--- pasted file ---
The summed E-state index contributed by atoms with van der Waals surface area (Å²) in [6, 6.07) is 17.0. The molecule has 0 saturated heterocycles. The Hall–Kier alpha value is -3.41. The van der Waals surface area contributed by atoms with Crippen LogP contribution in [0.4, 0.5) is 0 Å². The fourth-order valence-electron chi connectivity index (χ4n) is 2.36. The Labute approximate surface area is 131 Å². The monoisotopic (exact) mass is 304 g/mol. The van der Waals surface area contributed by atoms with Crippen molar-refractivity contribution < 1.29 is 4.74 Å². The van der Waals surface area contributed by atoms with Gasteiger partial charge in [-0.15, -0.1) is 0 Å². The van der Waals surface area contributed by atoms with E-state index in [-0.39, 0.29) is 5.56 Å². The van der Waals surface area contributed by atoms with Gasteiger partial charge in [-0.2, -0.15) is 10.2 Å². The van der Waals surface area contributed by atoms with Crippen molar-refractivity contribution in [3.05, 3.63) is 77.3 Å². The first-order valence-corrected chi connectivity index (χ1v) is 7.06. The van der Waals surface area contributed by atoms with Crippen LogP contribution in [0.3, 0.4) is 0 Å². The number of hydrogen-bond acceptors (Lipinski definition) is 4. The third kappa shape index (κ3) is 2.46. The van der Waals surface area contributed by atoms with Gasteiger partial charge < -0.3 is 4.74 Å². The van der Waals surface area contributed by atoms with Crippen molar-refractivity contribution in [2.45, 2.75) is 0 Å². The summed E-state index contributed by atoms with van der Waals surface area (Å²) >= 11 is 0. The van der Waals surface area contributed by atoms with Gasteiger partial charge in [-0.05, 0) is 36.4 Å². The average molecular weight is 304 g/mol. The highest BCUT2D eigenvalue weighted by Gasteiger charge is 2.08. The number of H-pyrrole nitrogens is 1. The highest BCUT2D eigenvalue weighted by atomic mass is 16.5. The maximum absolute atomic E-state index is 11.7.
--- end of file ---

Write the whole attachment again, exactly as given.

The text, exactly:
The summed E-state index contributed by atoms with van der Waals surface area (Å²) in [6, 6.07) is 17.0. The molecule has 0 saturated heterocycles. The Hall–Kier alpha value is -3.41. The van der Waals surface area contributed by atoms with Crippen LogP contribution in [0.4, 0.5) is 0 Å². The fourth-order valence-electron chi connectivity index (χ4n) is 2.36. The Labute approximate surface area is 131 Å². The monoisotopic (exact) mass is 304 g/mol. The van der Waals surface area contributed by atoms with Crippen molar-refractivity contribution < 1.29 is 4.74 Å². The van der Waals surface area contributed by atoms with Gasteiger partial charge in [-0.15, -0.1) is 0 Å². The van der Waals surface area contributed by atoms with E-state index in [-0.39, 0.29) is 5.56 Å². The van der Waals surface area contributed by atoms with Gasteiger partial charge in [-0.2, -0.15) is 10.2 Å². The van der Waals surface area contributed by atoms with Crippen molar-refractivity contribution in [3.05, 3.63) is 77.3 Å². The first-order valence-corrected chi connectivity index (χ1v) is 7.06. The van der Waals surface area contributed by atoms with Crippen LogP contribution in [0.3, 0.4) is 0 Å². The number of hydrogen-bond acceptors (Lipinski definition) is 4. The third kappa shape index (κ3) is 2.46. The van der Waals surface area contributed by atoms with Gasteiger partial charge < -0.3 is 4.74 Å². The van der Waals surface area contributed by atoms with Crippen molar-refractivity contribution in [2.45, 2.75) is 0 Å². The summed E-state index contributed by atoms with van der Waals surface area (Å²) >= 11 is 0. The van der Waals surface area contributed by atoms with Gasteiger partial charge in [-0.05, 0) is 36.4 Å². The average molecular weight is 304 g/mol. The highest BCUT2D eigenvalue weighted by Gasteiger charge is 2.08. The number of H-pyrrole nitrogens is 1. The highest BCUT2D eigenvalue weighted by atomic mass is 16.5. The maximum absolute atomic E-state index is 11.7.